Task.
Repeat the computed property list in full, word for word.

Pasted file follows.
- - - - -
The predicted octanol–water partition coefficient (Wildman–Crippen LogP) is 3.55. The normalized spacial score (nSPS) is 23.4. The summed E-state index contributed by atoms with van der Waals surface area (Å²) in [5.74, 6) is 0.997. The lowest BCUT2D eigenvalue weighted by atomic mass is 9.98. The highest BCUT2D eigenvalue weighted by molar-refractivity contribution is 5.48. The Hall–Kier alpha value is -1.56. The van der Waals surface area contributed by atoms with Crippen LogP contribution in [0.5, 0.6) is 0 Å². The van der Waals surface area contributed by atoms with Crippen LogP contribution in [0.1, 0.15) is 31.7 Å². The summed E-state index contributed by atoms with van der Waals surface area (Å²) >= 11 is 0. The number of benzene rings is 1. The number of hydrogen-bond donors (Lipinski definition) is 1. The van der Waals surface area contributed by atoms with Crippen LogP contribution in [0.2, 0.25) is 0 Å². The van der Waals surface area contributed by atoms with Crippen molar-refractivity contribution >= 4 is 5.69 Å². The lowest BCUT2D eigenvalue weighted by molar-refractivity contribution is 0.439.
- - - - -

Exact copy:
The predicted octanol–water partition coefficient (Wildman–Crippen LogP) is 3.55. The normalized spacial score (nSPS) is 23.4. The summed E-state index contributed by atoms with van der Waals surface area (Å²) in [5.74, 6) is 0.997. The lowest BCUT2D eigenvalue weighted by atomic mass is 9.98. The highest BCUT2D eigenvalue weighted by molar-refractivity contribution is 5.48. The Hall–Kier alpha value is -1.56. The van der Waals surface area contributed by atoms with Crippen LogP contribution in [0.5, 0.6) is 0 Å². The van der Waals surface area contributed by atoms with Crippen LogP contribution in [0.1, 0.15) is 31.7 Å². The summed E-state index contributed by atoms with van der Waals surface area (Å²) >= 11 is 0. The number of benzene rings is 1. The number of hydrogen-bond donors (Lipinski definition) is 1. The van der Waals surface area contributed by atoms with Crippen LogP contribution in [0.2, 0.25) is 0 Å². The van der Waals surface area contributed by atoms with Crippen molar-refractivity contribution >= 4 is 5.69 Å². The lowest BCUT2D eigenvalue weighted by molar-refractivity contribution is 0.439.